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"We were not allowed to tell anybody anything"

Johnny Johnson, one of the last remaining aircrew who flew in 617 Squadron's Dambuster raid, explained in a one-off interview with the RAF Benevolent Fund about the strict secrecy of information that was enforced by Wing Commander Guy Gibson, during the training that preceded the raid.

"There was a question of security. We were not allowed to tell anybody anything about what we were doing, what type of training we were doing or anything else," says Johnny, "nor were we told what the target was going to be."

Because Operation Chastise (the operational name assigned to the raid) critically relied on both the element of surprise and the dams of the Ruhr remaining unprotected from water-surface attacks, it was of paramount importance that no information found its way to German intelligence.

The squadron only had a two-day window in which conditions such as ample moonlight would be correct to achieve the raid successfully.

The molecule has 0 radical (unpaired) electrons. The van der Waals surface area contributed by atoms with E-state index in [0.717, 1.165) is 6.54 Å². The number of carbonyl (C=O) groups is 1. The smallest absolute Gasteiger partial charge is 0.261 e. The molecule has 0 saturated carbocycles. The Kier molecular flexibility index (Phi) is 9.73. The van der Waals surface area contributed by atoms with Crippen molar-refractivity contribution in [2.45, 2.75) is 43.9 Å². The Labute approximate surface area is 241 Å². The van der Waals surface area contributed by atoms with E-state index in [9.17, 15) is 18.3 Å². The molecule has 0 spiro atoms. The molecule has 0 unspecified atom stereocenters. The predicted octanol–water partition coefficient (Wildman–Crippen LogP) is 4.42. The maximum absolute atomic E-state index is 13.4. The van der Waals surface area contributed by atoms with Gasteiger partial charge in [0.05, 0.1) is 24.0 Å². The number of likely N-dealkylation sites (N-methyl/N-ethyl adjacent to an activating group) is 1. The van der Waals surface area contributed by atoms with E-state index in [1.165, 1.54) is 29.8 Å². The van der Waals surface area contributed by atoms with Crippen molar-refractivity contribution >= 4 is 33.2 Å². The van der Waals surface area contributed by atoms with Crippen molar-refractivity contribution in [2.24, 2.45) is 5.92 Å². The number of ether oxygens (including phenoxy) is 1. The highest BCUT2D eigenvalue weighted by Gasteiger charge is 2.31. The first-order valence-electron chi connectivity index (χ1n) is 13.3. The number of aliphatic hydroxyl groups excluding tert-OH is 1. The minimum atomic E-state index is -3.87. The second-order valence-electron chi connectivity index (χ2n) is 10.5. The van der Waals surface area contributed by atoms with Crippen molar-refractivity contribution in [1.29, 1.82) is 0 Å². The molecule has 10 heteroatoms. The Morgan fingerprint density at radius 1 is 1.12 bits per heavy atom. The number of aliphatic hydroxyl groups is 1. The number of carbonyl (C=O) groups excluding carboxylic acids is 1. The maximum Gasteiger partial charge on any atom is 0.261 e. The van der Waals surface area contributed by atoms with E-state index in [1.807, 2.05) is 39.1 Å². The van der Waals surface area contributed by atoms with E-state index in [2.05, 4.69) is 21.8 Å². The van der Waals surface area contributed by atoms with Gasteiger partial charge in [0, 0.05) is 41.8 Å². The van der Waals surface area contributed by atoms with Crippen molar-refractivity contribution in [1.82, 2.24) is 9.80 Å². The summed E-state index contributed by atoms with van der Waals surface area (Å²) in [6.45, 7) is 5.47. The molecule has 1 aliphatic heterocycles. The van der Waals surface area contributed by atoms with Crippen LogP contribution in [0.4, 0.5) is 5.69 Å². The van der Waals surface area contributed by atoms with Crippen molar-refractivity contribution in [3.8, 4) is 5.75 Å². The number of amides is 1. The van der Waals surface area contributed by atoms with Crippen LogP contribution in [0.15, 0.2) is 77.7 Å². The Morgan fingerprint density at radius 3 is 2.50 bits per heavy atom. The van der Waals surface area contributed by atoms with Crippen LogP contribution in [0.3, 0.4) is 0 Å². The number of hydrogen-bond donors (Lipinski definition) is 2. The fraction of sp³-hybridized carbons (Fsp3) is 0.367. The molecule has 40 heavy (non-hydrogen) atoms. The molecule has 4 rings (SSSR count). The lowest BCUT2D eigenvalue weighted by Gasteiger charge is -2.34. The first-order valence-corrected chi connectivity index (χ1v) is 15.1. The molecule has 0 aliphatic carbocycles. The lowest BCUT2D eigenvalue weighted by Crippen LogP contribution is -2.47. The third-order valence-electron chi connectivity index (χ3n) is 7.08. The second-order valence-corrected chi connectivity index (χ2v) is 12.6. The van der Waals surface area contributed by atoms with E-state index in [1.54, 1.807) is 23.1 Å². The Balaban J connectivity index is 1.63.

All of this meant that communications in and out of the squadron had to be absolutely watertight to avoid blowing the operation.

"All letters were censored and even the outside telephone was monitored, so there was no question of everything not being carefully looked after," says Johnny.

Johnny recalls a particular occasion when Gibson demonstrated the lengths of these security measures.

"We were having an evening meeting and Gibson really hauled a young Canadian pilot officer over the coals because he'd rung his girlfriend the night before and said: 'Sorry he couldn't make it, we've got something on.'" That was enough for Gibson. That was a breach of security and he made that stress very strongly."

This blog is dedicated to the memory of Sergeant Richard Bolitho, air gunner with 617 Squadron on the Dambusters raid, who died age 23, when the plane he was flying in hit overhead cables.

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